Rate It Green is one of Green Home Coach’s Trusted Partners and provides a host of resources for education, research and discussion in and about the Green Building space. I am honored to have been 1 of 5 industry professionals interviewed by Grace Morrison for 2 in-depth articles about residential green building certifications and where we stand with green building. My blog 5 Categories Green Home Certifications Typically Have in Common, highlighted Part I of this 2-part series.
Marla Esser Cloos, Green Home Coach
Sheridan Foster, Elemental Green
Matt Hoots, Sawhorse Inc.
Brett Little, Green Home Institute
Carl Seville, SK Collaborative
Where is the green building market for homes now?
The green home market continues to grow and is moving past (or has?) the early adopters. When I got into this market in 2006, it felt like 90% of our time was spent educating people – builders, trade contractors and homeowners. While we are not having to educate everyone on the basics per se, “adoption still feels painfully slow to many experienced practitioners and the acceptance of these practices isn’t where it should be. Many builders don’t fully understand green building or building science, but increasingly many must also consider sustainability and building performance questions in their building practices, especially in areas with stricter requirements and as technology evolves and costs drop.”
With the many demands of a building or trade professional, it can be challenging for these professionals to find the time to educate themselves and to learn how to integrate new technologies, materials and processes into the many variables already a part of their routine.
It is encouraging to see how many “influencers” are working through speaking, the Internet, videos and social media to help building industry professionals learn more about the steps to healthier, greener homes. I am proud to contribute to this body of work.
Demand for homes that contribute to better, healthier living experiences is also increasing from both health conscious people (which got a big boost from the pandemic) and the millennial home buying demographic. As younger generations grow up with more knowledge of green and healthier practices, the demand accordingly increases for their desires in homes.
Many practices considered upgrades just a few years ago are now common practice in many homes – LED lighting, low or no VOC paint or properly glazed windows are just a few examples. “Green building professionals aren’t giving up and still hold optimism about the industry, creating hope for the future.”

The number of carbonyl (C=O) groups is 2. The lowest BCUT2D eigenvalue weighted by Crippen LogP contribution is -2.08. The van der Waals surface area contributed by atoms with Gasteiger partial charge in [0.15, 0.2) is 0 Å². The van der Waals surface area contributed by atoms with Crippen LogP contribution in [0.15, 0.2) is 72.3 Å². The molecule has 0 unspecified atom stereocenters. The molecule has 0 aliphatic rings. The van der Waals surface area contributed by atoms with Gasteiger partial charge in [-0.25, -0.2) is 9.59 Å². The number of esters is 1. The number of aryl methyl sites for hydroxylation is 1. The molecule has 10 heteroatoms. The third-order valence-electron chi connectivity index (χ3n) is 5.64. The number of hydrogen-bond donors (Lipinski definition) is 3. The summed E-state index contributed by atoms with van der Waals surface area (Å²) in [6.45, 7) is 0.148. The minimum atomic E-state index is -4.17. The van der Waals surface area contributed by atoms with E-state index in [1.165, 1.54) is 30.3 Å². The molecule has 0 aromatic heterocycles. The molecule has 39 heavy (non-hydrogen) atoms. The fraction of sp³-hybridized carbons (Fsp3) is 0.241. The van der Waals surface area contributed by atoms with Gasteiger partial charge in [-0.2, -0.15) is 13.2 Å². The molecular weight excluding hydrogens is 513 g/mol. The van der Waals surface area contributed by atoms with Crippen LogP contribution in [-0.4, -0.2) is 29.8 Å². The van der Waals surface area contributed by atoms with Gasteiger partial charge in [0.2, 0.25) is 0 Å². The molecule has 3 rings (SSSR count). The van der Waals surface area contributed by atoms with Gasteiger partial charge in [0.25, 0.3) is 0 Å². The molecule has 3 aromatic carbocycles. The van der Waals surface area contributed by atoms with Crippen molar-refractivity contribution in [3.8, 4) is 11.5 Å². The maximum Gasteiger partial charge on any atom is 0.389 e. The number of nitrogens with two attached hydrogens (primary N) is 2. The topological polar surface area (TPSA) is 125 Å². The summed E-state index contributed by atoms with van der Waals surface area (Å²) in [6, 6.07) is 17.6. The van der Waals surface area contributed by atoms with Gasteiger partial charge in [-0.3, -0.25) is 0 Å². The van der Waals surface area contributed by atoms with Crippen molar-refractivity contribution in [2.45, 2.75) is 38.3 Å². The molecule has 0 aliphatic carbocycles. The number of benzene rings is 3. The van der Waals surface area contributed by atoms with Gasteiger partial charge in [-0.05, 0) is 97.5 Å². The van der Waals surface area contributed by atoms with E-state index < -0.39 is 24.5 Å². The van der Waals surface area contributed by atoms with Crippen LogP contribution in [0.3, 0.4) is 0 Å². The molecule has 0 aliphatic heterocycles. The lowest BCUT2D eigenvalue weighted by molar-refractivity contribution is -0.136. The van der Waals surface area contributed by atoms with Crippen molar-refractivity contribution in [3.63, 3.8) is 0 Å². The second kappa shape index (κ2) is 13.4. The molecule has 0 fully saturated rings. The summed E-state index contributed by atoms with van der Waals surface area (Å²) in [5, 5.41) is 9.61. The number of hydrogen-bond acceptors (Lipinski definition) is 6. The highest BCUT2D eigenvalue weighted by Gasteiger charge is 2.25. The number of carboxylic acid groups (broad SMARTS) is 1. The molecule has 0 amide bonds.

Challenges for the Green Home Market
As with the general home building market, the labor shortage, especially of licensed trades, means fewer people understand how to install the systems needed for a green home. And those that do understand are in big demand. “Moreover, contractors who have been building a certain way over decades or generations tend to be more resistant to change, the main reason why some fight building code changes. For a small building firm especially, major changes to their building processes can be burdensome and while new generations bring new technologies and schools of thought, the evolution process can be slow.”
Understanding how to compare different ways to build green as well as the certification programs brings additional challenges to builders. Add to this, the challenge to articulate the benefits and value of green building to their clients and colleagues, it is easy to understand the reluctance of many builders. Even choosing a more sustainable or healthier option during the build project is typically too late as projects must keep on schedule and supply chain issues have complicated this even further.
Planning and communication are another area that are key to the success of a green home or project. There may be a disconnect between those designing the home or project and those building it. Holding a charette with all stakeholders before the project begins is a great way to align goals and to set responsibilities. A charette can help identify problem areas up front and identify ways to work together and through potential conflicts. Keeping the communication going throughout the project helps keep things on track and working toward the final goal.
“A challenge to green building adoption generally is that many owners and builders lack an understanding of green building benefits and building lifecycles and they focus too much on the short-term or upfront costs….Partnerships are needed between green building professionals, investors, finance institutions, and governments to help inform consumers and professionals about smart long-term decisions and provide the loans or grants to fund making better decisions.”
Retrofitting our Existing Housing Stock
The home industry should be putting more focus on improving our existing housing stock as that is the bulk of homes in the market and that’s where some of the best improvement opportunities are. As Sheridan Foster of Elemental Green says, “We’re not going to get to where we need to be in residential construction in terms of how buildings contribute to climate change unless we retrofit existing stock.”
Where Do We Go Next for Green Homes and Buildings?
The author raises some important questions about how we make green homes and buildings more affordable and more approachable. Incentives can help motivate yet education is needed for all parties – including builders, trade contractors and homeowners. Managing the upfront costs will help yet educating all parties about life cycle costs and how building better will help reduce operating and maintenance costs over time is also a key part of the equation.
And thank you to the author for my quote “Marla Esser Cloos suggests that homeowners should continue to ask themselves, “How do I live better in my home?”
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